I heard from Democrats such as Jan Sutherland, a Council Bluffs, Iowa retiree and part-time teacher of English as a second language, who told me, “There are too many people who dislike Hillary. It’s not that Hillary can’t handle the job, they just simply dislike Hillary and they’d vote against her personally.”
Mark Warner for president?
Remember when Warner was an intruiging Democratic prospect for 2008?
Or Joe Biden of Delaware?
How about Wisconsin's Russ Feingold?
In early to mid-2006, Democrats were eyeing all sort of alternatives.
Yet by the end of the year, it was clear that Obama was the phenomenon. But was he a candidate?
I saw hundreds of fans crowding into an auditorium in Rochester, Minn. to see him, thrusting at him copies of Time magazine with the Senator's photo on the cover for him to autograph. He was there to campaign for Senate candidate Amy Klobuchar, not for himself, but one couldn't tell the difference.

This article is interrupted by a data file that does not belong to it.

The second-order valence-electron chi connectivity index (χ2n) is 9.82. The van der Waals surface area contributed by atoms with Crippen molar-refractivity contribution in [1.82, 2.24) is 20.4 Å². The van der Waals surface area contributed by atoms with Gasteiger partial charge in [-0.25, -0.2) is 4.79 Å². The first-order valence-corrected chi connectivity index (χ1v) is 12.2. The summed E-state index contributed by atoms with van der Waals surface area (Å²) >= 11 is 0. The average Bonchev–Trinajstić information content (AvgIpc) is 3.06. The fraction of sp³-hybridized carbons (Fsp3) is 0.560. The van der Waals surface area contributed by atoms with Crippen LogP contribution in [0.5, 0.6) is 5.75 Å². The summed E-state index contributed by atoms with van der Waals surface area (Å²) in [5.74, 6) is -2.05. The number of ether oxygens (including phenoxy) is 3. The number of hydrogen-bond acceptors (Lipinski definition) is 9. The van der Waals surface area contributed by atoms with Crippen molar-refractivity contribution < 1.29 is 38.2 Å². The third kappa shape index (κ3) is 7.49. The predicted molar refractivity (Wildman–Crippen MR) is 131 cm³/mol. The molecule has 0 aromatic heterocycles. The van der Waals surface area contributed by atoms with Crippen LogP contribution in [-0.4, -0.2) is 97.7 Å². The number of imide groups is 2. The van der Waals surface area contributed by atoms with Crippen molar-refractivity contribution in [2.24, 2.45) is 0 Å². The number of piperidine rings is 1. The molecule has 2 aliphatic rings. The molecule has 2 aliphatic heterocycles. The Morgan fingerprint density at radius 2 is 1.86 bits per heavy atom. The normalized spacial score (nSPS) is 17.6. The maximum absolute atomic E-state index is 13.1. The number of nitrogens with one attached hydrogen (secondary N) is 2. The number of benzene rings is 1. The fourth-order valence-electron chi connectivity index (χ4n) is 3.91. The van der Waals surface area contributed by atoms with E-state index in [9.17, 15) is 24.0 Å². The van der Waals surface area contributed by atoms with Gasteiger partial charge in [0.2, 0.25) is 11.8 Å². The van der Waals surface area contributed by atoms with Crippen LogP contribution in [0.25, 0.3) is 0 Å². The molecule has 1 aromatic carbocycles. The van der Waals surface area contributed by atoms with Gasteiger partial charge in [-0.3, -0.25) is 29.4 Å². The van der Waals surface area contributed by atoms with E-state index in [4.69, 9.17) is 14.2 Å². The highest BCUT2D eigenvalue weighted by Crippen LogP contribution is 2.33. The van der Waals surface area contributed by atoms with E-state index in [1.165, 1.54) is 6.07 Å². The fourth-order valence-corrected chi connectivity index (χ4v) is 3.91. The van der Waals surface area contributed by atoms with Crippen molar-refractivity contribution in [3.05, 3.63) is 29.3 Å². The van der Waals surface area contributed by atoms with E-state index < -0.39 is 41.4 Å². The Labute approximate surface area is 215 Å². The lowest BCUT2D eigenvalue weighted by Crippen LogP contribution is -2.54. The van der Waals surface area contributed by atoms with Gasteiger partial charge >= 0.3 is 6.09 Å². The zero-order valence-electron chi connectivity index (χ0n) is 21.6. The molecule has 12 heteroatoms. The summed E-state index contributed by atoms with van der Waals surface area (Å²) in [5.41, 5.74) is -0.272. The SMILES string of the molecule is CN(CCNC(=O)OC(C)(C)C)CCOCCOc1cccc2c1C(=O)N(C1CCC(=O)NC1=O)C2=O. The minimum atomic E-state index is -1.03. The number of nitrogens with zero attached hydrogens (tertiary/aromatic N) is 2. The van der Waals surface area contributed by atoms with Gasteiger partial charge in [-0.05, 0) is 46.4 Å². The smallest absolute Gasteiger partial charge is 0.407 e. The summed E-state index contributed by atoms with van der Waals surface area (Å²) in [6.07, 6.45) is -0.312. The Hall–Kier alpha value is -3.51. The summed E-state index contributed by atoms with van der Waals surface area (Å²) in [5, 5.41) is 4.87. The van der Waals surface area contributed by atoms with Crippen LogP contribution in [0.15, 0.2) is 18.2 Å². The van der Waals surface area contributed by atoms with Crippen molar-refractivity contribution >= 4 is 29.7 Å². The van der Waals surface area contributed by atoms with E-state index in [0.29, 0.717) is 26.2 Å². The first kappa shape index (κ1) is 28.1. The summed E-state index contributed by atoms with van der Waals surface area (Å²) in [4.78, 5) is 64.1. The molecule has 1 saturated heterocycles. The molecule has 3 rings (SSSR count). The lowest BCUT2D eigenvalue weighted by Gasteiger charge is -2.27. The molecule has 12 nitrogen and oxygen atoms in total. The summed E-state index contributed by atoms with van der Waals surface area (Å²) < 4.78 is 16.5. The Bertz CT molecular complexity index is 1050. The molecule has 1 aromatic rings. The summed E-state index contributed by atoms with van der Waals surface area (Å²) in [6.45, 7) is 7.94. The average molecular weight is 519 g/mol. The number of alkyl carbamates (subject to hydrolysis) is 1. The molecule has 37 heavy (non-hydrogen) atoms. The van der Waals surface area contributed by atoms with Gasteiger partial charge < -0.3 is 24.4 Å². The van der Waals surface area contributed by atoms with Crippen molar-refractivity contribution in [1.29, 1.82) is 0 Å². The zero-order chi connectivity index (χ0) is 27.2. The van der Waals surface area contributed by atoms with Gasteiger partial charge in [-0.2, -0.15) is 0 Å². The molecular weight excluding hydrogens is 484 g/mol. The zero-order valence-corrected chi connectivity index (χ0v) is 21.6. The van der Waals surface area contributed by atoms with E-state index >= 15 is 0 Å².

And you never saw such frenzied devotion at Biden or Warner events.
Who would have thought that Obama’s rivals would use the inexperience argument against him again and again with so little apparent effect, at least up to this point?
Bill Clinton raised the inexperience issue in late 2007.
“When is the last time we elected a president based on one year of service in the Senate before he started running?” the ex-president wondered, in an interview with PBS talk show host Charlie Rose in December 2007. The former president asked whether voters were “prepared to roll the dice” on Obama.
The nonchalant Obama shrugged off such criticism with disdain.
“I understand there’s a history of politics being all about slash and burn,” he told reporters the day after the Clinton interview aired. “I recall what the Clintons themselves called the ‘politics of personal destruction’ — which they decried. My suspicion is that that’s just not where the country is at right now. They are not interested in politics as a blood sport; they’re interested in governance and solving problems.”